Using letters sent by Davis to his mother and other members of his family, Tony Hobbs lets the artist tell his own story. Davis was well regarded by his contemporaries including J.M.W. Turner, but after his death his work often went unrecognized. The quality of his later work and especially the collections in Hereford and Leominster are discussed along with his somewhat chaotic life.

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The Life and Times of Sir George Cornewall Lewis, Bart
by R.W.D. Fenn & Sir Andrew Duff Gordon, Bart

Paperback, 392 pages, 15 b/w plates  ISBN: 978 1 904396 29 1 originally £14.95 now reduced to £4.95

As Home Secretary, Chancellor of the Exchequer and Minister for War, George Cornewall Lewis, MP for New Radnor, served under and alongside Lord John Russell, Lord Palmerston and Gladstone. First elected to Parliament in 1847, he died in 1863. Using his diaries and correspondence, sources previously untapped, the authors have delved into Lewis’s relationships with his fellow politicians as well as trying to discover the man. This book brings to life not just Lewis, but also many aspects of the Welsh border at that time. Dr. R.W.D. Fenn has been an Associate lecturer and Senator to the Open University for many years, President of the Radnorshire Society since 2001 and served as President of the Cambrian Archaeological Association for 2004-5. Sir Andrew Duff Gordon is a kinsman of Sir George Cornewall Lewis.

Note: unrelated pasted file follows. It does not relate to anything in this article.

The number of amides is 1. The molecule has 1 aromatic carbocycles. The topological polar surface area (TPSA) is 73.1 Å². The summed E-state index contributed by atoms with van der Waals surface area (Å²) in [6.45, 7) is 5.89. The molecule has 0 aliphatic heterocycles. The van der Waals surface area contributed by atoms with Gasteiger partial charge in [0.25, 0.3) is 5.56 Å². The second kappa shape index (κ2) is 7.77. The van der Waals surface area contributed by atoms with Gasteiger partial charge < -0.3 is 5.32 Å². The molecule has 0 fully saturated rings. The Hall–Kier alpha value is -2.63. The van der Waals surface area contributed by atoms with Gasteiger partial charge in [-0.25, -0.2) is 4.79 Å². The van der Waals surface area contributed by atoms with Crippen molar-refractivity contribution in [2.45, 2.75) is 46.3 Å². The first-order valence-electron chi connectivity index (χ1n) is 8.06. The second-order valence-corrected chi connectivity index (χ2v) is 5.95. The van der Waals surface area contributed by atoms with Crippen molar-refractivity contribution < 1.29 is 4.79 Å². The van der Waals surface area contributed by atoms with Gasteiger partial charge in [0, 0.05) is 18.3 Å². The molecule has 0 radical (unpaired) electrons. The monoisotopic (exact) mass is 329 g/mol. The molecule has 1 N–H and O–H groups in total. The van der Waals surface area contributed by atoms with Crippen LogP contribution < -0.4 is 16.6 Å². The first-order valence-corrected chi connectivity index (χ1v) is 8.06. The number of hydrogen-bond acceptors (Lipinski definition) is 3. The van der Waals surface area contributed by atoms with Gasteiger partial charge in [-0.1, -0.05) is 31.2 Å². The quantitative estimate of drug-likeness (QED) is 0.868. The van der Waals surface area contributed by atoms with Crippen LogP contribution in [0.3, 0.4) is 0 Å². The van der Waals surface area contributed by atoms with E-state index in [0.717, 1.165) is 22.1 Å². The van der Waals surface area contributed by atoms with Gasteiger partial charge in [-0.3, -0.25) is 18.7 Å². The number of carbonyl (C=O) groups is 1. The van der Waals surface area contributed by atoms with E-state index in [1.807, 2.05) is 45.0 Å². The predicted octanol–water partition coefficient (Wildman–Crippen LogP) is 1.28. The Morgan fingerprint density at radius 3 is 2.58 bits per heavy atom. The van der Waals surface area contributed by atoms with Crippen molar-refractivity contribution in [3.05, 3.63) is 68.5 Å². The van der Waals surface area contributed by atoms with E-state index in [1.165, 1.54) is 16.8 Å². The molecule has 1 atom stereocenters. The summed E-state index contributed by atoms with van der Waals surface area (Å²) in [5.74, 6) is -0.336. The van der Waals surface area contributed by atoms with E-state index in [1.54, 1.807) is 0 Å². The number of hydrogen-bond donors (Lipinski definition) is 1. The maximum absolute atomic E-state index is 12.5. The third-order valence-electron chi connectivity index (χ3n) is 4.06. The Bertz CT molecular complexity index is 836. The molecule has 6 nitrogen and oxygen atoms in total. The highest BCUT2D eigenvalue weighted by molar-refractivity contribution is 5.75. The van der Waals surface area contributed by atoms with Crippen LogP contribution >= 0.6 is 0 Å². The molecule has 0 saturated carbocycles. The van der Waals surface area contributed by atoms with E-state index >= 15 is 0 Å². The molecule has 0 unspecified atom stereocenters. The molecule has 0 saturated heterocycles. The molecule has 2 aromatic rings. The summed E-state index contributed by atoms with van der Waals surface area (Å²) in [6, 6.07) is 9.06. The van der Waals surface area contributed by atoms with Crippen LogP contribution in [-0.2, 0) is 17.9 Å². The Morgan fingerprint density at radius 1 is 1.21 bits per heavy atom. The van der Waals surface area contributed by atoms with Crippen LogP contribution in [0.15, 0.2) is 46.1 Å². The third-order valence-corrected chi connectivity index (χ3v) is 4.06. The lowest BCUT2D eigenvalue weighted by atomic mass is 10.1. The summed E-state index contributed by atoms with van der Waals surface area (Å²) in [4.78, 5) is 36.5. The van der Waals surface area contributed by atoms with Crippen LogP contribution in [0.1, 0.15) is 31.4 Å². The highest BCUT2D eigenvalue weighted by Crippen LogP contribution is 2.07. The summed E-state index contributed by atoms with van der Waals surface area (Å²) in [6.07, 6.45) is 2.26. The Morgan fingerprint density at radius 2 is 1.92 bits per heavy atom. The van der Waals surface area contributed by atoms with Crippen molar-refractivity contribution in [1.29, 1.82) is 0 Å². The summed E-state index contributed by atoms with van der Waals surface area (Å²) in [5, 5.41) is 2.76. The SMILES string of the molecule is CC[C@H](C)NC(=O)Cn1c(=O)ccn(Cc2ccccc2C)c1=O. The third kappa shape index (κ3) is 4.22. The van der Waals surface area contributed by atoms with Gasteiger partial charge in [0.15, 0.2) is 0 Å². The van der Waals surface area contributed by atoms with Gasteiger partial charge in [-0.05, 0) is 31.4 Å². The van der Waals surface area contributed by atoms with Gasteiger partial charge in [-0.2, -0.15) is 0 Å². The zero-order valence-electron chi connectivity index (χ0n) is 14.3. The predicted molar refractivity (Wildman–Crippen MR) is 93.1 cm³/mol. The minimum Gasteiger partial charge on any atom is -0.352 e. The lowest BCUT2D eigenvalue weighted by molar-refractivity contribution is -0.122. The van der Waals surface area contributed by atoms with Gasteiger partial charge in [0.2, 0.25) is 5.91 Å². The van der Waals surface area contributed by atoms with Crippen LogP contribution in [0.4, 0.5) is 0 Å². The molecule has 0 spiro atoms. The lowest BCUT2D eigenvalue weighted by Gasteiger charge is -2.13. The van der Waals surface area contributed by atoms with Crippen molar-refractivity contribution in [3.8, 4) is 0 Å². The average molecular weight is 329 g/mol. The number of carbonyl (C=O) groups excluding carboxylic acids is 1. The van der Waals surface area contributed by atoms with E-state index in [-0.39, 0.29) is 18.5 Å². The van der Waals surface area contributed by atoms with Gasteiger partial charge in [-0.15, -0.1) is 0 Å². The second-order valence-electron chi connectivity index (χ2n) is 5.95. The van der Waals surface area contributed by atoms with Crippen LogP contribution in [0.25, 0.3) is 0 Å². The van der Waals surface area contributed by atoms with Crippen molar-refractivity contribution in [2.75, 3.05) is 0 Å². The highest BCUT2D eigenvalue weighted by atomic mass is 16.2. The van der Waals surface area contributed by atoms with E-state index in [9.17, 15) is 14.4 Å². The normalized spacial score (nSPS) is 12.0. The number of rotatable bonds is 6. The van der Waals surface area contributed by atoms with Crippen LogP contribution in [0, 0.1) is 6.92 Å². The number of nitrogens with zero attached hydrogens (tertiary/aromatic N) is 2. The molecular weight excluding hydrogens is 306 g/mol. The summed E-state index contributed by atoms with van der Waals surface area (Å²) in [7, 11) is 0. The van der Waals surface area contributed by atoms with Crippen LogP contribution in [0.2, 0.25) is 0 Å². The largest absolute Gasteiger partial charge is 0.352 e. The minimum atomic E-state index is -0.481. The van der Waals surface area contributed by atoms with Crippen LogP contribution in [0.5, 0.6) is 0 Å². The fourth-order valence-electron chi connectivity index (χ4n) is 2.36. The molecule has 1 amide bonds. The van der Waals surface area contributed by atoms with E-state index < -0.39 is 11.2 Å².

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An Endless Quiet Valley: John Masefield, a re-evaluation